{  1,  0,  0, -1 },       // for the rotary encoder
{  0, -1,  1,  0 } };

String instream = "            ";             // Input buffer for the serial data
int    istl = instream.length();

float  rano;                                  // Latest random number
float  ranRang[] = { 40, 60 };                // Default values for random number range

int    hxgNo[] = new int[2];                  // Hexagram number - my notation

int    winWid;          // Window width in pixels
int    hx0x = 40;       // Horizontal offset for the hexagram display at the top of the screen

int    hx0y;            // ) Vertical offset of different bits of the the hexagram display
int    titleBar;        // )
int    laStart  = 450;  // Pixels - la = list area - scrollable area for displaying IchiTxt[]
int    laEnd;           // Window height in pixels
int    laPitch  = 24;   // In pixels - line spacing within the list area

int    laLct;           // Number of displayable lines within the list area

String IchiTxt[] = new String[200];    // Commentary on the current hexagram - line by line
int    itLct;           // -1 = reset state, 0 = at least one random number seen - flashing the visuals
// >0 = number of lines in the current hexagram on dispay
int    itTopL;          // index to IchiTxt[] of the top line within the list area
// (ie. non-zero after the area has been scrolled)

PFont  mainFont;
PImage resetImage;

int    nextVis=0, visDelay;
int    lastRand=0;      // millis() value at last visual display

// ---------------------------------------------------------------------

void setup() {

int j;
myPort = new Serial(this, Serial.list()[0], 57600);
/*
println(Serial.list());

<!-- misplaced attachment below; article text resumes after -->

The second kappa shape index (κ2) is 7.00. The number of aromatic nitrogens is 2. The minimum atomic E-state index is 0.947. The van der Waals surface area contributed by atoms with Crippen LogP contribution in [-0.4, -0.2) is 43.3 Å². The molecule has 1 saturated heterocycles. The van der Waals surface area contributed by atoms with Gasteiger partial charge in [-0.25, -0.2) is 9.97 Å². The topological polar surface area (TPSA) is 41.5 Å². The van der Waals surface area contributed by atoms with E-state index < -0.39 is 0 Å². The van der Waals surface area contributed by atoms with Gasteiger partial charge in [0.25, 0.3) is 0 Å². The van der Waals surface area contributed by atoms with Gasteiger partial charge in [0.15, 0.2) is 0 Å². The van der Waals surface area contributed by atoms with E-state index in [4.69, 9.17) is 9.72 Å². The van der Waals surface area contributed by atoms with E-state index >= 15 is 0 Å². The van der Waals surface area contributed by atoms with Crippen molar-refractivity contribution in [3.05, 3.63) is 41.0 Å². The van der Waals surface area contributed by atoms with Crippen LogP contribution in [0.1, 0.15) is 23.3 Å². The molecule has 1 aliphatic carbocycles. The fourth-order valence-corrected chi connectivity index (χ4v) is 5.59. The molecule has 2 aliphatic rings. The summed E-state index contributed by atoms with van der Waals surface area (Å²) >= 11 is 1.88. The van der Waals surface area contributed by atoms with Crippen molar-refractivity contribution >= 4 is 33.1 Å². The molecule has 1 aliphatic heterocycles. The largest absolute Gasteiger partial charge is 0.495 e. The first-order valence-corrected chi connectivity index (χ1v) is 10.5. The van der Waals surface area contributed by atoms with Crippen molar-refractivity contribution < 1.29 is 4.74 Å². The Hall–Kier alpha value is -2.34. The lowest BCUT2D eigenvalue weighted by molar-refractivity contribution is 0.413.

for (j=0; j<4; j++) { print(hex(keywd.charAt(j),2)); }   println(); */   size(winWid = displayWidth, laEnd = displayHeight);   laLct = (laEnd-laStart) / laPitch;      mainFont = loadFont("Monospaced.plain-48.vlw");   textFont(mainFont, laPitch-3);   textAlign(LEFT);      imageMode(CORNER);   rectMode(CORNERS);   resetImage = loadImage("wen-mandala-8-bw.jpg");   reset_screen(); } boolean sketchFullScreen() {   return true; } // --------------------------------------------------------------------- void one_visual() {  // Display one random shape while random numbers are being                       // received   float j, q, r;   fill(random(255), random(255), random(255), random(255));   stroke(random(255), random(255), random(255));   switch ((int) random(12)) {   case 0:     // don't need fill     stroke(random(255), random(255), random(255), 255);     strokeWeight(random(17));     line(random(width), random(height),random(width), random(height));     break;   case 1:     noFill();     arc((width/2), (height/2), random(width), random(height), 0, 2*PI*random(1000));     break;   case 2:     r = random(300) + 5;     j = random(300) + 5;     ellipse(random(width), random(height), r, j);     break;   case 3:     r = random(900) + 5;     j = random(900) + 5;     ellipse(random(width), random(height), r, j);     break;   case 4:     q = random(650) + 50;     ellipse((width/2), (height/2), q, q);     break;   case 5:   case 6:     q = random(650) + 50;     ellipse((width/2), (height/2), q, q);     break;   case 7:     float w = random(300) + 5;     float i = random(300) + 5;     rect(random(width), random(height), w, i);     break;   case 8:     triangle(random(width), random(height), random(width), random(height),              random(width), random(height));     break;   case  9:   case 10:   case 11:     quad(random(width), random(height), random(width), random(height),          random(width), random(height), random(width), random(height));     break;   } } void reset_screen() {   background(255);  fill(0);   image(resetImage,0, 0, winWid, laEnd);   itLct=-1; } // --------------------------------------------------------------------- void yin_yang(boolean isyin, int ilx, int x) {  // Draw one yin or yang        int y = hx0y+60;     strokeWeight(0); fill(0);   if (isyin) {     quad(x, y+20*(5-ilx), x+60, y+20*(5-ilx), x+60, (y+20*(5-ilx))+15, x, (y+20*(5-ilx))+15);       quad(x+100, y+20*(5-ilx), x+160, y+20*(5-ilx), x+160, (y+20*(5-ilx))+15, x+100, (y+20*(5-ilx))+15);     } else {     quad(x, y+20*(5-ilx), x+160, y+20*(5-ilx), x+160, (y+20*(5-ilx))+15, x, (y+20*(5-ilx))+15);     } } void show_text() {  // Display the hexagrams and the commentary. Called once when a new hexagram                      // has been generated and again whenever the rotary encoder is rotated.   background(255);  fill(0);      String s;   int jl=itTopL;     int yy = laStart;     int isl;   int movLins = hxgNo[0] ^ hxgNo[1];     int ilx;   do {     isl=0; if (IchiTxt[jl].length()>=2) { if (IchiTxt[jl].charAt(0)==0x1B) isl=1; }